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Focus needs to be on responding effectively to the findings of the UN Monitoring Report says Aochamub

Focus needs to be on responding effectively to the findings of the UN Monitoring Report says Aochamub

During the 217th Session of the UNESCO Executive Board, Albertus Aochamub, the representative to the Executive Board Ambassador and Permanent Delegate to UNESCO, emphasized the need for an effective response to the findings of the UN Monitoring Report, which unfortunately suggests that no country is on track to achieve all of the 17 SDG’s by 2030.

Namibia shares this opinion and believes that this issue should be a priority.

“We, however, remain eternally optimistic as we march towards the 2024 Summit of the Future aimed at redoubling our efforts in achieving the goals of Agenda 2030,” he said.

According to Aochamub, the revised UNESCO budget ceilings will further enable us to promote and safeguard African heritage and enhance Africa’s representation on the World Heritage Register.

“On the Education front, we also appreciate the improved budget ceilings as we rededicate ourselves to strengthening the teaching of the General History of Africa and revitalizing the Routes of the Enslaved Peoples. These initiatives will provide a comprehensive understanding of African history and serve as catalysts for dialogue and reconciliation. 5. In the realm of science, we wish to see further improvements in open access to scientific information and freedom,” he said, adding that the implementation of Campus Africa will enhance cooperation among higher education institutions, creating fertile ground for women scientists and young researchers to flourish.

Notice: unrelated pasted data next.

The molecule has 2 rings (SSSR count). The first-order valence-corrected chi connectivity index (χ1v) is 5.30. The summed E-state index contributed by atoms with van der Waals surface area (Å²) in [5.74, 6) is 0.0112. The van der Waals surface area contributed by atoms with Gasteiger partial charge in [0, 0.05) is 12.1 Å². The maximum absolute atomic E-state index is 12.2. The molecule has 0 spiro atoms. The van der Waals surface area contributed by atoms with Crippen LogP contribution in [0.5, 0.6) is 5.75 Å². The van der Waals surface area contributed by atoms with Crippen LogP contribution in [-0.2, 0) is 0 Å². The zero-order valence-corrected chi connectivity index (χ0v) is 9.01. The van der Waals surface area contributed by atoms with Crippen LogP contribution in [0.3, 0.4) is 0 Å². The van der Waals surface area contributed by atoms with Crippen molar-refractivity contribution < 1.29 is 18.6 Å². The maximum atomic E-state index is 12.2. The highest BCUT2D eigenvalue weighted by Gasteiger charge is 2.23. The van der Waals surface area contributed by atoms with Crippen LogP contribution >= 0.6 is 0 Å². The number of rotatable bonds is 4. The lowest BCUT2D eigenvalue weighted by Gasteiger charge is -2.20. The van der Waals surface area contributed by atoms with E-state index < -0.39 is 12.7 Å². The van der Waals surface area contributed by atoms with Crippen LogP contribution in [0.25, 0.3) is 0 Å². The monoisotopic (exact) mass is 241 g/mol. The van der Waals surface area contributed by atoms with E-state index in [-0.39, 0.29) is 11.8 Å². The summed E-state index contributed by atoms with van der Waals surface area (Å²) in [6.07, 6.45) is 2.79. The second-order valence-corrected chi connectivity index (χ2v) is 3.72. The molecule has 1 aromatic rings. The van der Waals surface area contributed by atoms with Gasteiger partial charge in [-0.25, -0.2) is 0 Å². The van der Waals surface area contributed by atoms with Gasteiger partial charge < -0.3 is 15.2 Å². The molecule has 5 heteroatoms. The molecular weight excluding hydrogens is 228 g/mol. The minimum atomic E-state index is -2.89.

According to Aochamub, Namibia fully endorses the proposed draft decision 217/Ex5.

“We recognize the immense significance of technical and vocational education and training in equipping individuals with the knowledge and expertise essential for navigating the complexities of today’s job market,” he added.

On Water Security, Aochamub said Namibia wishes to express its sincere gratitude to the IHP Secretariat and the Division of Water Sciences for excellent work at the recent Water Forum in Senegal and the Water Conference in New York.

“This foundational work promotes sustainable water management practices and significantly contributes to the achievement of the SDGs,” he said.

On the Ethics of AI, Aochamub said Namibia welcomes the comprehensive progress report to this session of the Executive Board on the Implementation of the Recommendation on the Ethics of Artificial Intelligence (AI).

“For her part, Namibia wishes to report satisfactory progress on its implementation roadmap and is grateful to be included in the pilot of the readiness assessment methodology (RAM) and the ethical impact assessment,” he said.

Meanwhile, Aochamub said Namibia further appreciates UNESCO’s support with the initiation of the
national ROAM-X assessment using all the 303 indicators of UNESCO’s Internet Universality Indicators (IUIs) framework. “This exercise is critical for the development of evidence-based policy recommendations aimed at enhancing the national Internet System as advanced ICTs evolve,” he said.

Aochamub said on access to information; with Namibia having promulgated the Access to Information Act into law in 2022, UNESCO has supported the Training of Public Sector Communications officers and journalists from both the public and private sectors as well.

“We wish to express our gratitude for that partnership as well. As Namibia concludes its term on the Executive Board, we wish to extend our deepest gratitude to all colleagues for the invaluable partnerships, collaboration, and shared commitment to the noble objectives of our organisation,” he concluded.


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